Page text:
More development – less talk

Admittedly some of the regional countries where Cuban coaches have gone have had some teething problems in so far as some of the copaches were initially not very good. They local sports bodies complained and the weak coaches were taken back and better ones sent. This does not mean however that we should stay our hand in respect of seeking assistance from the Cubans in the realm of sports.

Sport & bilateralism
This columnist has always maintained since The News newspaper came into existence that we can always benefit from bilateral agreements in sport to the extent that governments here are willing to engage in meaning discussions with national sporting bodies in a spirit of genuine development.
The Vincentian government ought to have been so organized in respect of its understanding of the sport development process and of its role within the broader developmental objectives of the society that bilateral agreements in respect of sport would have been an essential component of almost every foreign affairs foray.
We should have had packages, however small, ready top discuss with the Taiwanese, the Mexicans, the Cubans, the Venezuelans and whoever else, in respect of particular sporting needs of our respective governing bodies.
While the Taiwanese did give us the National Tennis Centre, largely on the initiative of the Tennis Association here and because of the importance of the sport to the then Charge d’Affaires, the governments here have done precious little by way of establishing firm long term arrangements with them for the continued development of the sport in this country. We have not even engaged in discussions with the Taiwanese in respect of ways in which they can assist us in particular sporting developments in which they are strong.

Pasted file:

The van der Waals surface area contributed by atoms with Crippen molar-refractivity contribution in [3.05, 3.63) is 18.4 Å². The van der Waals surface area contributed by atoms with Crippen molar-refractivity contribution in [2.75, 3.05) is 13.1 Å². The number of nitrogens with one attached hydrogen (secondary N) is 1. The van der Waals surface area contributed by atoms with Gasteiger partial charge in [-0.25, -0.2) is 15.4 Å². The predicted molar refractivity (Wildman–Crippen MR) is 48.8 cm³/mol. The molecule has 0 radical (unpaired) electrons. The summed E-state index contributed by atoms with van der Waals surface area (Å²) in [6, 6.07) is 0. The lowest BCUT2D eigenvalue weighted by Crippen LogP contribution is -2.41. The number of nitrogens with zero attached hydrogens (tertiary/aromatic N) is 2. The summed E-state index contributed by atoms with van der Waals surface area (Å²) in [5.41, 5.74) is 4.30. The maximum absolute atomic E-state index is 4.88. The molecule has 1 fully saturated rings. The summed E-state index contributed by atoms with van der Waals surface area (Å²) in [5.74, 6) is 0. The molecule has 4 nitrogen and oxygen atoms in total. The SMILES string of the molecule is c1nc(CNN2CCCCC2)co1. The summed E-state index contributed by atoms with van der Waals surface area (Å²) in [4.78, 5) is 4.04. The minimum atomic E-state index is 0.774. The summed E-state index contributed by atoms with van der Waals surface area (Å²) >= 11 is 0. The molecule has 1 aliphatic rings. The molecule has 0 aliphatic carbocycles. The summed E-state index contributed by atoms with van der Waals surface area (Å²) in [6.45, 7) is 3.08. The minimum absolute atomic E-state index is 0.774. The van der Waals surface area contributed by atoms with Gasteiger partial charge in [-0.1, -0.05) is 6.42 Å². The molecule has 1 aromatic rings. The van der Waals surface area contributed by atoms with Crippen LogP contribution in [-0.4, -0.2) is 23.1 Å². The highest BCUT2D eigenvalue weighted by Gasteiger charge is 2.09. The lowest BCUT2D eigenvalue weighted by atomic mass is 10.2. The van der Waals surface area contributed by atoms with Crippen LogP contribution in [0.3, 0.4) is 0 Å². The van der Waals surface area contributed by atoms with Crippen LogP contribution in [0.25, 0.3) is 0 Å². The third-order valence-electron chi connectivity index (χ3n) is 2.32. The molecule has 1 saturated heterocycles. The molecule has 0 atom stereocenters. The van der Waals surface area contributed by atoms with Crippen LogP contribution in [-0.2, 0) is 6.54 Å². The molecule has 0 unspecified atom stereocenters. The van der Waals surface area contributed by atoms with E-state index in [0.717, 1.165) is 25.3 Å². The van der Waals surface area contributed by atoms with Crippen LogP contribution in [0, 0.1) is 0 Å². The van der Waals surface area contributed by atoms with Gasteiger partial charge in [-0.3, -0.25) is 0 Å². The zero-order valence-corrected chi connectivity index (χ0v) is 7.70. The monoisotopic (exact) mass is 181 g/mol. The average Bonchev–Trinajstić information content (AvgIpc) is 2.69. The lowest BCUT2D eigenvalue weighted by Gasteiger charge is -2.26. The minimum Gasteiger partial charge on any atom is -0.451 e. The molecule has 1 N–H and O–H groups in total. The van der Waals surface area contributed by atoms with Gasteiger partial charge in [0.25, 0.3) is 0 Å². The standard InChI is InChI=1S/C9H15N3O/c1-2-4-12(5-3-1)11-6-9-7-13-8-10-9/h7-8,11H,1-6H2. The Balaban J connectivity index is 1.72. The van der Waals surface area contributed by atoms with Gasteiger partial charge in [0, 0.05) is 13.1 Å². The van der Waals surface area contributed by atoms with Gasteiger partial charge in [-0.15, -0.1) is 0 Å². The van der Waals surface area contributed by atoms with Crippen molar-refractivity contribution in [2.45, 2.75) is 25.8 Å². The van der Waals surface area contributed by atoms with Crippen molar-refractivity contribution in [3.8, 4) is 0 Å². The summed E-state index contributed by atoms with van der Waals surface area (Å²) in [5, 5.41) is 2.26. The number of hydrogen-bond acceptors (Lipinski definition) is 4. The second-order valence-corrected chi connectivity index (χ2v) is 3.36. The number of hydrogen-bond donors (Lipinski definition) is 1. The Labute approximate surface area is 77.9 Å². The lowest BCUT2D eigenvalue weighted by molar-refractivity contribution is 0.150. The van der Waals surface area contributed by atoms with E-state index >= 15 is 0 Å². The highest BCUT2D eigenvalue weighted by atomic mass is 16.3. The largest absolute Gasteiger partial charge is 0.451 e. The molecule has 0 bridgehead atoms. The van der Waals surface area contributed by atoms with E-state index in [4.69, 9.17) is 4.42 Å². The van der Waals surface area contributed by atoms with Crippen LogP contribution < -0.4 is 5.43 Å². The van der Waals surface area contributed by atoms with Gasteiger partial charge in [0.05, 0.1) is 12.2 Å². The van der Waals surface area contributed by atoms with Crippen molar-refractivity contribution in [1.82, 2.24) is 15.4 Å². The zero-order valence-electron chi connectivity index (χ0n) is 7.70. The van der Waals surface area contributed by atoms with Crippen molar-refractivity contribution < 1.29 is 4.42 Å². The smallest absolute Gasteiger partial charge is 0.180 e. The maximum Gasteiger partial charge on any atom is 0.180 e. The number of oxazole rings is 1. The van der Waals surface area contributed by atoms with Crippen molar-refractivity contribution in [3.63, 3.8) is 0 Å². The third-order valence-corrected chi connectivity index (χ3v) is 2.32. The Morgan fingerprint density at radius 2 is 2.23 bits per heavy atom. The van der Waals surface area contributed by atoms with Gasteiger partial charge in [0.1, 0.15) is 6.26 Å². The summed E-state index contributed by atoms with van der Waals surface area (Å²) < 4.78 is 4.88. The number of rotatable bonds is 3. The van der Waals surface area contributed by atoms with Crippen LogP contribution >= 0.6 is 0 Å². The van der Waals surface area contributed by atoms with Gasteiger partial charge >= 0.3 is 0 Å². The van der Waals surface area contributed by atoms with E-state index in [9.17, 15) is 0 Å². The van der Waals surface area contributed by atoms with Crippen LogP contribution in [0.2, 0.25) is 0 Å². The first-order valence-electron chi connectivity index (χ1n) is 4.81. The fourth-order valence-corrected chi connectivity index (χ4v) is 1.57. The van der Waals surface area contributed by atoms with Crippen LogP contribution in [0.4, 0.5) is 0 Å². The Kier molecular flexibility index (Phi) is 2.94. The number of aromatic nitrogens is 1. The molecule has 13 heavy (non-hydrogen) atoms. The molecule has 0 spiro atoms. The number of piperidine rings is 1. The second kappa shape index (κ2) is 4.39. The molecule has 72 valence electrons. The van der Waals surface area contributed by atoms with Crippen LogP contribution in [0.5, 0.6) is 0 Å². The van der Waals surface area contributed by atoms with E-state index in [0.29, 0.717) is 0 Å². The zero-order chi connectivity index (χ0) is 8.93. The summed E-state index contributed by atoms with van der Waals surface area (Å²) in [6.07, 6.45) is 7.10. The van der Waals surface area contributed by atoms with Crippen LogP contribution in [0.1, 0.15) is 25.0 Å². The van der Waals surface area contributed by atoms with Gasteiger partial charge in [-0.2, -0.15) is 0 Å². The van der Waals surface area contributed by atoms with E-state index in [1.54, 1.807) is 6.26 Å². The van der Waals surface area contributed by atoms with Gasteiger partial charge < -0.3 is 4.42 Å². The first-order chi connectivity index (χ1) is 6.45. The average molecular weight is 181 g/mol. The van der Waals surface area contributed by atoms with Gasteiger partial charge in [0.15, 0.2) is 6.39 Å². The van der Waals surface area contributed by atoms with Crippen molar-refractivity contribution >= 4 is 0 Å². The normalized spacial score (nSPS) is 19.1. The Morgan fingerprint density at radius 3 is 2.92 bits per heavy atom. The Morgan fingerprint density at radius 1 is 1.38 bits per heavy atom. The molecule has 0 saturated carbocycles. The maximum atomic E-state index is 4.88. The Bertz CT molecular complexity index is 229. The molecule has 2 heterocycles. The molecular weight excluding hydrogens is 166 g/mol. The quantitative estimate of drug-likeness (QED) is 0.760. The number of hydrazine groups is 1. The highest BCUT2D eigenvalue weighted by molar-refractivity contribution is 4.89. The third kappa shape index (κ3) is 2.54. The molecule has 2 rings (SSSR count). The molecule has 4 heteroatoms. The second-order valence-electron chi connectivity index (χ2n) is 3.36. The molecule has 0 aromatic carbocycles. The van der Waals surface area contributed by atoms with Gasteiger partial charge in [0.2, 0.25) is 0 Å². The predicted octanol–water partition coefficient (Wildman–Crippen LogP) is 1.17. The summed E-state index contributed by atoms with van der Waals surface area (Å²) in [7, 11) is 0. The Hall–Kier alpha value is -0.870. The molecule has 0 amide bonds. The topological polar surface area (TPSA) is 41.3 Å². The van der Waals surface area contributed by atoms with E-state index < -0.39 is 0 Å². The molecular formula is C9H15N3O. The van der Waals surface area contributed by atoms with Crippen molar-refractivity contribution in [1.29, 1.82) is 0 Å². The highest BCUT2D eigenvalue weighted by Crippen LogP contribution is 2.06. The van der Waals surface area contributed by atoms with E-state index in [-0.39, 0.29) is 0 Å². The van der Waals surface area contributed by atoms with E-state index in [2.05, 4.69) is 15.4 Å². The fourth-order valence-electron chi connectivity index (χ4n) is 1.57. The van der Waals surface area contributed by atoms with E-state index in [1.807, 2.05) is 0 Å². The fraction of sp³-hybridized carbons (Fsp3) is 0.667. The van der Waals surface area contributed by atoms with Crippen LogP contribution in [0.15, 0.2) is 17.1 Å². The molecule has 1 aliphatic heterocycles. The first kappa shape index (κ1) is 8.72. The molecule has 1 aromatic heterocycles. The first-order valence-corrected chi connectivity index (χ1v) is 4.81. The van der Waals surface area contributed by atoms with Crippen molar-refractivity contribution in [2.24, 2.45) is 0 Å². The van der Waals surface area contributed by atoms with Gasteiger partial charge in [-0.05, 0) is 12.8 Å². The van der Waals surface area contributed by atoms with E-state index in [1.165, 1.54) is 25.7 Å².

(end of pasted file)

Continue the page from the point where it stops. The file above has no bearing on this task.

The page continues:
Our discussions with the Mexicans seemed to have touched everything other than sport, much as is the case with the Cubans. While we hear boasts of a student or two doing physical education in Cuba, we are yet to engage in a real discourse with national sporting associations relative to their personnel, equipment and training needs so that they can better themselves at the competitive, technical, coaching and administrative levels in the different sporting disciplines.
Mexico has excellent facilities for high altitude training for cyclists and distance runners and may well have much to offer in respect of football yet our government has not touched any of this in discussions with the Mexicans.